Despite expressing reservations about environmental and labor standards, Kerry remains firmly attached to corporate "trade policy."  At the September 4 candidates' debate, Kerry responded to a call by Dennis Kucinich to scrap NAFTA and WTO:

I am as strongly committed as Kucinich is to worker rights, but it would be disastrous to just cancel NAFTA and withdraw from the WTO. You have to fix it. You have to have a president who understands how to use the power that we have as the world's biggest marketplace to properly leverage the kind of behavior that we want .  .  ."  (Democratic Primary Debate, Albuquerque)

As the notorious Charles Schwab brokerage house commercial put it a couple years back, "Let's put some lipstick on this pig."  Kerry's barely warmed over Clinton-era rhetoric is cosmetic cover for the U.S.-led corporate assault on workers' rights, living standards, the environment.

Bill Clinton inherited the first George Bush's "free trade" agenda, promised to "reform" it and then pushed it further.  The second Bush carried it on, adding the new agenda of preemptive war and massive tax cuts for the wealthy.  Kerry promises to partially undo the latter, i.e. to restore the sound budgetary principles of the 1990s—under which the Clinton administration and Republican congress teamed up to destroy welfare and make life almost unbearable for the working poor.

Clinton promised universal health care—a promise Kerry won't even make. He proposes government subsidies that would extend insurance to "most" of those who can't afford it now, and to "almost all" children (see www.johnkerry.com/issues/healthcare).  How vague is that?  And is it worth the movements' energy to invest their political energy in a desperate struggle to return to the 1990s?  Again, you make the call.

Their Choices and Ours

Those who support corporate power backed by U.S. political and military muscle have the luxury of choosing between the two capitalist parties' strategic agendas for governing America and ruling the world.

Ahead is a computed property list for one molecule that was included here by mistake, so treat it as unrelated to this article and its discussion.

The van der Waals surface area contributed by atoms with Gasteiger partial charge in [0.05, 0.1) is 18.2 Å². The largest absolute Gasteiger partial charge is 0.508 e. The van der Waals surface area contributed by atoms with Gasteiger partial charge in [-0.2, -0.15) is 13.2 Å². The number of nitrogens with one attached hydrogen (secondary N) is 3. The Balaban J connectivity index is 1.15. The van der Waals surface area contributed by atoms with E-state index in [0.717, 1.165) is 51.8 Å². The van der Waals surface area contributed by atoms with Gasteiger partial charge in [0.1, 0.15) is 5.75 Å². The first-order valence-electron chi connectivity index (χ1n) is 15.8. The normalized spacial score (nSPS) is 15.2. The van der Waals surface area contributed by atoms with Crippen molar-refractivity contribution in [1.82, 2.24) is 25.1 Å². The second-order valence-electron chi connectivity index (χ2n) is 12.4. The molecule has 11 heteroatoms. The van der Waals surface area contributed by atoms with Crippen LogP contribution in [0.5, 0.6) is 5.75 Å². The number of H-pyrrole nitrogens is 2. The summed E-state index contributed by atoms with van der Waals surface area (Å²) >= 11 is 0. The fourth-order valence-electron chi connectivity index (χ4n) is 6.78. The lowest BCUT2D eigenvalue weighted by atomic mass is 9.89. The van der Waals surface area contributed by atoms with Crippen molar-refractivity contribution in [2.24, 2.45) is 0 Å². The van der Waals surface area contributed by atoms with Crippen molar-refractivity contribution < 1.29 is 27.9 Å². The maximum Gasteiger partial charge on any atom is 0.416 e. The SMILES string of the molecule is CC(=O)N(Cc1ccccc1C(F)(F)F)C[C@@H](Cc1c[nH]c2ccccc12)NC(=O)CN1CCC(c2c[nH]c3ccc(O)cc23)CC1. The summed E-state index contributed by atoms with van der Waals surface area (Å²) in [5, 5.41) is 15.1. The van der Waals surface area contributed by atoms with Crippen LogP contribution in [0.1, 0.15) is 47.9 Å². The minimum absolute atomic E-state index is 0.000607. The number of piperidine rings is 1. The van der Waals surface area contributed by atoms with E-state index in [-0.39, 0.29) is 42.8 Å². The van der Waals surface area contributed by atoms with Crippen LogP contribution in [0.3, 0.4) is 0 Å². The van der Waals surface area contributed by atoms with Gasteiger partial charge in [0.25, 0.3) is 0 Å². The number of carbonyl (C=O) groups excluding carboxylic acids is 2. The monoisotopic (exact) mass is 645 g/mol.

As for those on the short end of the stick in this country, i.e. the majority—labor, African Americans, Latinos, the women's movement, the Queer struggle—we readily admit that so long as they perceive the choice to be made as between the Bush and Kerry agendas in 2004, the Kerry option represents the milder of two poisons.

We submit, however, that the harder political choice is the one facing the social movements and global justice struggle both in 2004 and beyond.  It is the option of choosing the capitalist lesser evil, or of taking the harder road of struggle for independent politics.

All choices entail consequences that must be honestly faced.  Choosing independent politics means abandoning respectability, facing the wrath of the mainstream and liberal establishments—<_>and in a close election, though it's impossible to know ahead of time, possibly contributing to a right-wing victory by drawing votes that might have gone to the Democrats.

Many of the "spoiler" charges, to be sure, are bogus.  If you like, you can blame Nader for Gore "losing" Florida—but not for Gore losing Tennessee.  Even in Florida, whom do the Democrats have to blame for thousands of registered Democrats who voted for George W. Bush (the nationwide figure is estimated at 700,000)?  Still, it is possible that the Democrats might lose an election where a progressive independent option exists, which they might have won in a purely two-party race.

Choosing the option of "the lesser evil," on the other hand, means that the movements—movements that filled the streets of Seattle and other cities against corporate globalization, that brought millions out barely a year ago against Bush's obscene war, that resisted the right-wing agenda while the Democrats capitulated or worse—must remain, in the political arena, prisoners of the capitalist agenda.

In that option, the movements are doomed to play the role at best of a critical left wing of a rightward-moving corporate liberalism.  Is that an acceptable outcome?  What's at stake ultimately is the proposition that "Another World is Possible.


ATC 110, May-June 2004